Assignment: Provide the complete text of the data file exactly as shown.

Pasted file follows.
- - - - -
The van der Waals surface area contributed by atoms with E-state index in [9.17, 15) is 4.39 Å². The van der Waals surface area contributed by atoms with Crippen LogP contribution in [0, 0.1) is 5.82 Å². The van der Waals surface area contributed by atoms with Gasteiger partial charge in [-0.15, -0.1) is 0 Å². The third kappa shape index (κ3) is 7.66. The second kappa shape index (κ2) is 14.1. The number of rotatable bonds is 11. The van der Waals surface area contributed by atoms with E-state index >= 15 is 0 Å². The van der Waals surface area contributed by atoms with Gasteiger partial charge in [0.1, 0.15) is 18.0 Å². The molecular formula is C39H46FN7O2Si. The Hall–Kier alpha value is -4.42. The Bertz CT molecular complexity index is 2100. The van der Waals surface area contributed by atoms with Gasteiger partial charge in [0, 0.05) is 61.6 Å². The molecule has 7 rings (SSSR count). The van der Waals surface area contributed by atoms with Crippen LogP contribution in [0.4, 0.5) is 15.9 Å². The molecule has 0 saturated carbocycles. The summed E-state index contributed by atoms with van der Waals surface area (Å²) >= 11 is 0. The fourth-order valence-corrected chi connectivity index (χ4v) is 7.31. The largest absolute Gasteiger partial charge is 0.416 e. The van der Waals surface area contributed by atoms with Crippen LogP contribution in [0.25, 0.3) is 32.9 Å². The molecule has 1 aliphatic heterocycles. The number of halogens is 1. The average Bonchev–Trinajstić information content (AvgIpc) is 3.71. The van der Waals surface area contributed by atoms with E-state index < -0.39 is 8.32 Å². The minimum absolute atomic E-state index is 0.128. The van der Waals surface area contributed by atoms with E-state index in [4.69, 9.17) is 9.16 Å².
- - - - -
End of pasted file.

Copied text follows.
The van der Waals surface area contributed by atoms with E-state index in [9.17, 15) is 4.39 Å². The van der Waals surface area contributed by atoms with Crippen LogP contribution in [0, 0.1) is 5.82 Å². The van der Waals surface area contributed by atoms with Gasteiger partial charge in [-0.15, -0.1) is 0 Å². The third kappa shape index (κ3) is 7.66. The second kappa shape index (κ2) is 14.1. The number of rotatable bonds is 11. The van der Waals surface area contributed by atoms with E-state index >= 15 is 0 Å². The van der Waals surface area contributed by atoms with Gasteiger partial charge in [0.1, 0.15) is 18.0 Å². The molecular formula is C39H46FN7O2Si. The Hall–Kier alpha value is -4.42. The Bertz CT molecular complexity index is 2100. The van der Waals surface area contributed by atoms with Gasteiger partial charge in [0, 0.05) is 61.6 Å². The molecule has 7 rings (SSSR count). The van der Waals surface area contributed by atoms with Crippen LogP contribution in [0.4, 0.5) is 15.9 Å². The molecule has 0 saturated carbocycles. The summed E-state index contributed by atoms with van der Waals surface area (Å²) >= 11 is 0. The fourth-order valence-corrected chi connectivity index (χ4v) is 7.31. The largest absolute Gasteiger partial charge is 0.416 e. The van der Waals surface area contributed by atoms with Crippen LogP contribution in [0.25, 0.3) is 32.9 Å². The molecule has 1 aliphatic heterocycles. The number of halogens is 1. The average Bonchev–Trinajstić information content (AvgIpc) is 3.71. The van der Waals surface area contributed by atoms with E-state index < -0.39 is 8.32 Å². The minimum absolute atomic E-state index is 0.128. The van der Waals surface area contributed by atoms with E-state index in [4.69, 9.17) is 9.16 Å².